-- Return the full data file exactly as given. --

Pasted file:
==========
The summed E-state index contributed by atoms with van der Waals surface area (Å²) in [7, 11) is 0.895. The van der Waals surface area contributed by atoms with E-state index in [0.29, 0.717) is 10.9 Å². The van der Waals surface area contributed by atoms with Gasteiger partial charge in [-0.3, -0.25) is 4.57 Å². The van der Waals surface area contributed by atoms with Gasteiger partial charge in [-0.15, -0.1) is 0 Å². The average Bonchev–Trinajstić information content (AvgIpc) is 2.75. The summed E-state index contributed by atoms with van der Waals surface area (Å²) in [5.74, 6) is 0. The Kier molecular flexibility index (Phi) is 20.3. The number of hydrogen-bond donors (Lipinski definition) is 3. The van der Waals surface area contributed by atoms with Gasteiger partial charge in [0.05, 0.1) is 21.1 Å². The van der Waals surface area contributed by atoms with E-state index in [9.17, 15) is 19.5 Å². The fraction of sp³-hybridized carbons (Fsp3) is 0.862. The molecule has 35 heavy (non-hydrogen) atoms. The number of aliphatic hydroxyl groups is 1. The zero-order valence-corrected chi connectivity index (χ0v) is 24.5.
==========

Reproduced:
The summed E-state index contributed by atoms with van der Waals surface area (Å²) in [7, 11) is 0.895. The van der Waals surface area contributed by atoms with E-state index in [0.29, 0.717) is 10.9 Å². The van der Waals surface area contributed by atoms with Gasteiger partial charge in [-0.3, -0.25) is 4.57 Å². The van der Waals surface area contributed by atoms with Gasteiger partial charge in [-0.15, -0.1) is 0 Å². The average Bonchev–Trinajstić information content (AvgIpc) is 2.75. The summed E-state index contributed by atoms with van der Waals surface area (Å²) in [5.74, 6) is 0. The Kier molecular flexibility index (Phi) is 20.3. The number of hydrogen-bond donors (Lipinski definition) is 3. The van der Waals surface area contributed by atoms with Gasteiger partial charge in [0.05, 0.1) is 21.1 Å². The van der Waals surface area contributed by atoms with E-state index in [9.17, 15) is 19.5 Å². The fraction of sp³-hybridized carbons (Fsp3) is 0.862. The molecule has 35 heavy (non-hydrogen) atoms. The number of aliphatic hydroxyl groups is 1. The zero-order valence-corrected chi connectivity index (χ0v) is 24.5.